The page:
Home > An observational study of system-level changes to improve the recording of very brief advice for smoking cessation in an inpatient mental health setting.

Spaducci, Gilda and Richardson, Sol and McNeill, Ann and Pritchard, Megan and Sanyal, Joyti and Healy, Andy and Yates, Mary and Robson, Debbie (2020) An observational study of system-level changes to improve the recording of very brief advice for smoking cessation in an inpatient mental health setting. BMC Public Health, 20, (559), https://doi.org/10.1186/s12889-020-08672-y.

External website: https://bmcpublichealth.biomedcentral.com/articles...

Background: Smoking prevalence among people with psychosis remains high. Providing Very Brief Advice (VBA) comprising: i) ASK, identifying a patient’s smoking status ii) ADVISE, advising on the best way to stop and iii) ACT (OFFER), offering a referral to specialist smoking cessation support, increases quit attempts in the general population. We assessed whether system-level changes in a UK mental health organisation improved the recording of the provision of ASK, ADVISE, ACT (OFFER) and consent to referral to specialist smoking cessation support (ACT (CONSENT)).

Methods: We conducted a study using a regression discontinuity design in four psychiatric hospitals with patients who received treatment from an inpatient psychosis service over 52 months (May 2012–September 2016). The system-level changes to facilitate the provision of VBA comprised: A) financially incentivising recording smoking status and offer of support (ASK and ACT (OFFER)); B) introduction of a comprehensive smoke-free policy; C) enhancements to the patient electronic healthcare record (EHCR) which included C1) a temporary form to record the financial incentivisation of ASK and ACT (OFFER) C2) amendments to how VBA was recorded in the EHCR and C3) the integration of a new electronic national referral system in the EHCR. The recording of ASK, ADVISE, ACT (OFFER/CONSENT) were extracted using a de-identified psychiatric case register.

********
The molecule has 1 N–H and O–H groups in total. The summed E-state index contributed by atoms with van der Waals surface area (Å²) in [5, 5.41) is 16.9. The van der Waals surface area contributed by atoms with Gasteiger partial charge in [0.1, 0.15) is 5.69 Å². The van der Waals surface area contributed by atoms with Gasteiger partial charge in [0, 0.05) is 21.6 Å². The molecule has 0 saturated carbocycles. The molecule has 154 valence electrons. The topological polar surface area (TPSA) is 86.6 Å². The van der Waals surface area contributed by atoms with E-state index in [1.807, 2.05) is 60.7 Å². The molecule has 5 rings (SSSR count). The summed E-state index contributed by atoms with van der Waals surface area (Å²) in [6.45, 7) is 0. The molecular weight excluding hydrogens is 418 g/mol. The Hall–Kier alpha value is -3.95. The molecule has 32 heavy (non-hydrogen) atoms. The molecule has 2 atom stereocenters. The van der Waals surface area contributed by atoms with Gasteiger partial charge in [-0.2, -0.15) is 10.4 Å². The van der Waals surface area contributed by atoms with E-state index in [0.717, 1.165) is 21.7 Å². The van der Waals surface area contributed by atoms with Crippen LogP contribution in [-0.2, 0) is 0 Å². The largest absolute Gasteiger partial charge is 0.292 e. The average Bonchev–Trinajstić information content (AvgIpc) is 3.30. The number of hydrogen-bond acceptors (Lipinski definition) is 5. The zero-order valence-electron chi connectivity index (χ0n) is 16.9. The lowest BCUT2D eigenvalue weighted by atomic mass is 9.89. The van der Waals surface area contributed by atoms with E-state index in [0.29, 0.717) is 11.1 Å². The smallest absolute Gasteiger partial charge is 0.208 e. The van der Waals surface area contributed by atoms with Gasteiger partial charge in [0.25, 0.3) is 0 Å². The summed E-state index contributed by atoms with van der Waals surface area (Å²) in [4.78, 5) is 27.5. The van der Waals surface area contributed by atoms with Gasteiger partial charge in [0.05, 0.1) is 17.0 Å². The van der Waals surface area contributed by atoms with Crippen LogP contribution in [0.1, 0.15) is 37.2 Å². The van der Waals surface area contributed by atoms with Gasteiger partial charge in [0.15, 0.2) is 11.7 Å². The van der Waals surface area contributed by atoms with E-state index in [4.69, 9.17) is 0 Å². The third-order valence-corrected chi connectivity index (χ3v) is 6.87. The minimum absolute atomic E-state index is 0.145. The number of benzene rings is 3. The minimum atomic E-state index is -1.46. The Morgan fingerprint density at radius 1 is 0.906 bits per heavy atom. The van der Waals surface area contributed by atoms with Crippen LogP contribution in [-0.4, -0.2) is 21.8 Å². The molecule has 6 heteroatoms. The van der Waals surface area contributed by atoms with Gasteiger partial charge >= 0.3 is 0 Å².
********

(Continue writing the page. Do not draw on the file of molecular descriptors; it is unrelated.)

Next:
Results: There were 8976 admissions of 5434 unique individuals during the study period. Following A) financial incentive, the odds of recording ASK increased (OR: 1.56, 95%CI: 1.24–1.95). Following B) comprehensive smoke-free policy, the odds of recording ADVICE increased (OR: 3.36, 95%CI: 1.39–8.13). Following C1) temporary recording form, the odds of recording ASK (OR:1.99, 95%CI:1.59–2.48) and recording ACT (OFFER) increased (OR: 4.22, 95%CI: 2.51–7.12). Following C3) electronic referral system, the odds of recording ASK (OR:1.79, 95%CI: 1.31–2.43) and ACT (OFFER; OR: 1.09, 95%CI: 0.59–1.99) increased. There was no change in recording VBA outcomes following C2) amendments to VBA recording.

Conclusions: Financial incentives and the recording of incentivised outcomes, the comprehensive smoke-free policy, and the electronic referral system, were associated with increases in recording individual VBA elements, but other changes to the EHCR were not. System-level changes may facilitate staff recording of VBA provision in mental health settings.

Item Type
Publication Type
International, Open Access, Article
Drug Type
Tobacco / Nicotine
Intervention Type
Harm reduction
April 2020
Identification #

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